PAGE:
Are there cockroaches in your cosmetics? Cockroach farms are a new and lucrative trade for enterprising Chinese businesspeople, who are selling dried “American” roaches for up to $20 a pound. Because cockroaches are so hardy (they even survive nuclear radiation), they are valued in traditional Asian medicine, and research is currently underway to find out if pulverized roaches are useful in treating baldness, AIDS, and cancer (the big three for any miracle cure). But the mention of cosmetic companies using them for their protein content and the cellulose-like substance on their wings has the Internet buzzing. Natural and vegan cosmetics companies are the first to capitalize on the eww factor, but no one has named an actual product that contains the little critters. Los Angeles Times.
Rihanna is in trouble again – this time with fans who say that her latest tattoos are an insult to their culture. Indian bloggers are complaining that by getting “henna-inspired” tattoos on her right hand, she is appropriating, misinterpreting, and forcing a new interpretation of a culturally specific decoration. Madonna may have been the first mega-celebrity to dabble in mehndi, but that was different era – bricolage was a hot word, and appropriation of cultural or religious imagery, while controversial, only fed the flames of fandom. In the era of social media and extreme cultural sensitivity, even the style blogs are criticizing Rihanna’s new ink. The Gloss.
October is over, so we won’t be seeing those annoying pink ribbons everywhere. But breast cancer is a much bigger issue than my dislike of the color pink, especially for those who go through it. Jane Iredale has sponsored Living Beyond Breast Cancer – an organization that provides support for women dealing with the disease – for five years, raising over $250,000 for the cause. They’re now offering the Bright Future Eyeshadow Compact – a Swarovski crystal-accented compact with five mini eyeshadows and attached brush – for $30, and 100% of profits go to the charity. Jane Iredale.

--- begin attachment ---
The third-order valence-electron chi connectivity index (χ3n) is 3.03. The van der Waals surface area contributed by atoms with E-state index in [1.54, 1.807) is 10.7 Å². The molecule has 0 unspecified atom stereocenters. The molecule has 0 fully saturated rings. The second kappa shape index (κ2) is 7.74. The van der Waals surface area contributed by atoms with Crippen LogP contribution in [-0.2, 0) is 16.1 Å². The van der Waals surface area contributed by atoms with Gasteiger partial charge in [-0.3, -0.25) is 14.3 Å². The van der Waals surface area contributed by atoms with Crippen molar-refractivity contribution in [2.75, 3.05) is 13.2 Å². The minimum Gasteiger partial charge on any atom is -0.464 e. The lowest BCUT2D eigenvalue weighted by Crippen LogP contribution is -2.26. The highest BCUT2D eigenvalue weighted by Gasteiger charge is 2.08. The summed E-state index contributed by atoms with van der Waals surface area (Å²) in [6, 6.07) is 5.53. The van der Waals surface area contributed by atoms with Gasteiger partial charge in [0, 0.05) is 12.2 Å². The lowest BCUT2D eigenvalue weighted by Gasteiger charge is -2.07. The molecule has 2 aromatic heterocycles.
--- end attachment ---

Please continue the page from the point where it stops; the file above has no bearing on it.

Becca at Narcissista.me is also sick of the pink ribbons, but not because she hates the color. Having survived triple negative breast cancer eight years ago, the ribbons take her back to that time, and even trigger survivor guilt. On her site she shares a valuable list of Top Ten Things that will help anyone who finds herself “fighting in the pink trenches of breast cancer”. Narcissita.me.
Okay, now to the fun stuff! The Fashion Institute of Technology in New York is hosting a two-day symposium on A Queer History of Fashion on November 8 & 9, 2013. The symposium accompanies their museum exhibit and will feature over twenty speakers, including Simon Doonan, Fran Liebowitz, and Dr. Valerie Steele. Admission is free – free! – but early registration has ended. If there is space, you can register the day of the event. Fashion Institute of Technology.
In Pictures: What makes a face attractive? Particular facial features go in and out of style across time and cultures (I’ve seen my own naturally full lips go from “play down your flaws” to “how can I fake ones like yours?”), but pretty much everyone likes a symmetrical face. Scientists even do studies on the effect. Di at Symmetrical Faces has collects images for portrait reference, but the effect of the whole page of facial symmetry is mesmerizing. Symmetrical Faces.